When determining the sign of \(f^\prime\) is difficult, we can use another test for local maximum and minimum values. This test is based on the geometrical observation that when the function has a horizontal tangent at \(c\), if the function is concave down, the function has a local maximum at \(c\), and if it is concave up, it has a local minimum (see Figure 1)

**Theorem 1. (Second Derivative Test)**Suppose \(f^\prime(c)=0\).*(a) If \(f^{\prime\prime}(c)>0\), then \(f\) has a local minimum at \(c\).*

*(b) If \(f^{\prime\prime}(c)<0\), then \(f\) has a local maximum at \(c\).*

#### Show the proof …

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- For sufficiently small \(\Delta x<0\), \(f^\prime(c+\Delta x)\) must be negative. This means (Increasing/Decreasing Theorem) \(f\) is decreasing \(\searrow\) in some interval to the left of \(c\).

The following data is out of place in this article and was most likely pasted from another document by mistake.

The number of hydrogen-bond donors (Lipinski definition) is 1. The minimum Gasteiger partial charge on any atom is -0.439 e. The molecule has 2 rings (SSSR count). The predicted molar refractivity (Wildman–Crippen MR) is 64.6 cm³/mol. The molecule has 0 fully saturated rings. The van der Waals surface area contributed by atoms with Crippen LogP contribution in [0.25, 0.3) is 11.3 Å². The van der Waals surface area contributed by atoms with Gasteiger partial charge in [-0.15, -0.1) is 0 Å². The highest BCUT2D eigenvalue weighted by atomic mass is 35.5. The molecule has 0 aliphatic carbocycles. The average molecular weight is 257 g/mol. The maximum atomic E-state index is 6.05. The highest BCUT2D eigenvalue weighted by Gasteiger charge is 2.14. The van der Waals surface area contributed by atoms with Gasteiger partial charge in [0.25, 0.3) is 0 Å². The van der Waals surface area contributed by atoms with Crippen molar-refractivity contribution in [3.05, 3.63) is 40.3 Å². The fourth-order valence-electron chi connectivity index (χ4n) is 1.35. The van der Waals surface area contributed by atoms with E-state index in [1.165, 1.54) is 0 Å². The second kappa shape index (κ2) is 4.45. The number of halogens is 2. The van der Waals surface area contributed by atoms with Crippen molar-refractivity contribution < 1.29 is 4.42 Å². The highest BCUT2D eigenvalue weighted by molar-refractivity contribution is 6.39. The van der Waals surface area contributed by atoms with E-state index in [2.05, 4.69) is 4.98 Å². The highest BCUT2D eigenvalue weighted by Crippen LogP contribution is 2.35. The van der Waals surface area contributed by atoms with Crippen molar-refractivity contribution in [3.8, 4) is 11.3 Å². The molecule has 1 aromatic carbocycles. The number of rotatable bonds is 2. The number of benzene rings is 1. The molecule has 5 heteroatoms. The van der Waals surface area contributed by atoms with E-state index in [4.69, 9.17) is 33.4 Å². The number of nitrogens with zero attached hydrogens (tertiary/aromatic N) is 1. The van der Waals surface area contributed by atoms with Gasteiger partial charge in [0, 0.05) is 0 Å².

- For sufficiently small \(\Delta x>0\), \(f^\prime(c+\Delta x)\) must be positive. This means (Increasing/Decreasing Theorem) \(f\) is increasing \(\nearrow\) in some interval to the right of \(c\).

Therefore, \(f\) has a local minimum at \(c\). The proof of part (b) is analogous.

- Recall that if \(g\) is continuous at \(c\) and \(g(c)\neq0\), then \(g(x)\) has the same sign as \(g(c)\) for \(x\) sufficiently close to \(c\). Therefore, if \(f^{\prime\prime}\) is continuous at \(c\) and \(f^{\prime\prime}(c)\neq0\), we can say that the function is concave up near \(c\) if \(f^{\prime\prime}(c)>0\) and is concave down near \(c\) if \(f^{\prime\prime}(c)<0\).

- There are three situations where the Second Derivative Test is
**inconclusive**:- \(f^\prime(c)=f^{\prime\prime}(c)=0\)
- \(f^\prime(c)=0\) and \(f^{\prime\prime}(c)\) does not exist.
- \(f^\prime(c)\) does not exist.

In these cases, \(c\) may be a local minimum point, a local maximum point, or neither as shown (Figure 2) by the functions \[f(x)=x^{4},\quad f(x)=-x^{4},\quad f(x)=x^{3}.\] For these functions, \(f^\prime(0)=f^{\prime\prime}(0)=0\), but \(x=0\) is a point of local minimum for \(f(x)=x^{4}\), a point of local maximum for \(f(x)=-x^{4}\) and neither a local minimum nor maximum point for \(f(x)=x^{3}\).

- Whenever the Second Derivative Test is inconclusive (as in the three situations discussed above) or when the second derivative is tedious to find, use the First Derivative Test to find

the local extrema.